Apr. 14th, 2017

militarypenguin: (SJ - Jack)
Some of the most resonating demonstrations of altruism come from instances where one’s altruism isn’t required.

We see it in “Jack in Space,” where Jack gives up the chance of going back to save the lives of the scientists, as well as in “Jack Tales,” where he has his one and only chance at a magic wish to go back, and instead uses it to free the fairy who was going to grant it. Neither of these instances required Jack to put himself before others, because his travel to the past would ultimately undo any of the misfortunes that befall these individuals in the future. But he does, because it’s in his nature and the values he was raised with to be a compassionate and good person.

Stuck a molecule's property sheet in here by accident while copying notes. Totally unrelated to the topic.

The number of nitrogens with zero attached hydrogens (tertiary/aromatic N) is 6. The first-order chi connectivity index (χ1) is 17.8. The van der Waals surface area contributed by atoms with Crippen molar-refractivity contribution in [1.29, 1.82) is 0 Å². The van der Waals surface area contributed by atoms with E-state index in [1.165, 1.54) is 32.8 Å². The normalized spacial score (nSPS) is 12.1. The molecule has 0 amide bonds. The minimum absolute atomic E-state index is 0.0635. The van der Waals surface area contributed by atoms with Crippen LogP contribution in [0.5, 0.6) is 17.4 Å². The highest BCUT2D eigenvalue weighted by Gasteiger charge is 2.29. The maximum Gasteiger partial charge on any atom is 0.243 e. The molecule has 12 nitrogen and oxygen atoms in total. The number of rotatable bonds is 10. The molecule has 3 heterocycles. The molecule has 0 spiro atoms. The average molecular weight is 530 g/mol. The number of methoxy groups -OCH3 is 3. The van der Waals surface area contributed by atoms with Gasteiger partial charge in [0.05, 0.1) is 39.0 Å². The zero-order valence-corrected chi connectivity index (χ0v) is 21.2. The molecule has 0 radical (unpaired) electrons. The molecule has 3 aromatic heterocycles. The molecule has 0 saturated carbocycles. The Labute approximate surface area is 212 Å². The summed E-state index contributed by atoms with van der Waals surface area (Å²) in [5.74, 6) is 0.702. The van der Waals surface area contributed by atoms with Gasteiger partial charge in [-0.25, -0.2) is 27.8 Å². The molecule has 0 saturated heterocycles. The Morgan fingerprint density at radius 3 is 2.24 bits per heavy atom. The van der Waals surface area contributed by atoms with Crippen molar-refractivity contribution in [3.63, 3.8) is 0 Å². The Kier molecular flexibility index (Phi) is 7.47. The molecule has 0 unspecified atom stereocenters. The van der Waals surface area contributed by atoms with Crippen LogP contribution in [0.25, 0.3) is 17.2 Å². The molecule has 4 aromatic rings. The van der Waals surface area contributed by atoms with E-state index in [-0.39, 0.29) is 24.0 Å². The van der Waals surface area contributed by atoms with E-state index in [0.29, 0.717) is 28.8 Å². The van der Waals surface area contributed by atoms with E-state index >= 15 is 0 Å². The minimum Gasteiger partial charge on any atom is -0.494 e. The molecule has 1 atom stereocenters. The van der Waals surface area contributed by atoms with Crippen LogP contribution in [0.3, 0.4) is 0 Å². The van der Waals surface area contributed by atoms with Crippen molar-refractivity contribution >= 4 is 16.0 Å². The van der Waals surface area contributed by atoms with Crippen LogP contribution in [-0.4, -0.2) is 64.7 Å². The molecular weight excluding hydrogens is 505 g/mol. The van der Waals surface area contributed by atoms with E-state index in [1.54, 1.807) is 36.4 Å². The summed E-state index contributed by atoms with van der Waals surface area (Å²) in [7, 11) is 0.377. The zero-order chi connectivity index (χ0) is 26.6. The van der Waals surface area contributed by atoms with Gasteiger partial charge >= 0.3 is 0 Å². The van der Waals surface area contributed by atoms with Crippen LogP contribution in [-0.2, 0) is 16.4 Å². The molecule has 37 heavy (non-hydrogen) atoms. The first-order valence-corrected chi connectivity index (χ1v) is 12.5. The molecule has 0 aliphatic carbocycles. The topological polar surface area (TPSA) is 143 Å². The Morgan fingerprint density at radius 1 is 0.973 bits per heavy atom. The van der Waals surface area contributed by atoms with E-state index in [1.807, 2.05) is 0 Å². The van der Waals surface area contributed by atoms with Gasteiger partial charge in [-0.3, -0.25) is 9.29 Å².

With such tales of altruism, there’s often the unanswered, haunting question of, “Am I a bad person if I’m not willing to make that act?” The former tales don’t entertain this line of thought, but there is the implied lesson of the importance in placing others’ needs above your own. A good moral to be sure, but how far should one go before one begins to neglect the care of oneself? (Especially when it’s, you know, preventing you from going home and undoing a cosmic evil.)

Enter “Jack, the Monks, and the Ancient Master’s Son.”

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